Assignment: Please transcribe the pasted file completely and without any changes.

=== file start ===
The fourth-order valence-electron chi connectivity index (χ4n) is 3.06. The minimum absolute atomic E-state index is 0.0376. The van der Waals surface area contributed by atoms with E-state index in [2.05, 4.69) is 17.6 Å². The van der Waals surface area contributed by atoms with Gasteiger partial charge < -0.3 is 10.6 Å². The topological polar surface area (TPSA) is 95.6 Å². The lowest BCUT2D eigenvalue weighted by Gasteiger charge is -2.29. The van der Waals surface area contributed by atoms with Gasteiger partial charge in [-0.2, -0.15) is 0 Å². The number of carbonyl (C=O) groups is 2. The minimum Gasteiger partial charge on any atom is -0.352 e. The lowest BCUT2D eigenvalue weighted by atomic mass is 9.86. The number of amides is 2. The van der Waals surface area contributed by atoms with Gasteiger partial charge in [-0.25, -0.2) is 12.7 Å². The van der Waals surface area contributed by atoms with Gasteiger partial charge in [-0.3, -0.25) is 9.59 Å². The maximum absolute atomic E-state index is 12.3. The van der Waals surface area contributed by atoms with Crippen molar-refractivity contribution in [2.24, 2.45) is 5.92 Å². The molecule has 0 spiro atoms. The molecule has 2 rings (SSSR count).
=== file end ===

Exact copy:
The fourth-order valence-electron chi connectivity index (χ4n) is 3.06. The minimum absolute atomic E-state index is 0.0376. The van der Waals surface area contributed by atoms with E-state index in [2.05, 4.69) is 17.6 Å². The van der Waals surface area contributed by atoms with Gasteiger partial charge < -0.3 is 10.6 Å². The topological polar surface area (TPSA) is 95.6 Å². The lowest BCUT2D eigenvalue weighted by Gasteiger charge is -2.29. The van der Waals surface area contributed by atoms with Gasteiger partial charge in [-0.2, -0.15) is 0 Å². The number of carbonyl (C=O) groups is 2. The minimum Gasteiger partial charge on any atom is -0.352 e. The lowest BCUT2D eigenvalue weighted by atomic mass is 9.86. The number of amides is 2. The van der Waals surface area contributed by atoms with Gasteiger partial charge in [-0.25, -0.2) is 12.7 Å². The van der Waals surface area contributed by atoms with Gasteiger partial charge in [-0.3, -0.25) is 9.59 Å². The maximum absolute atomic E-state index is 12.3. The van der Waals surface area contributed by atoms with Crippen molar-refractivity contribution in [2.24, 2.45) is 5.92 Å². The molecule has 0 spiro atoms. The molecule has 2 rings (SSSR count).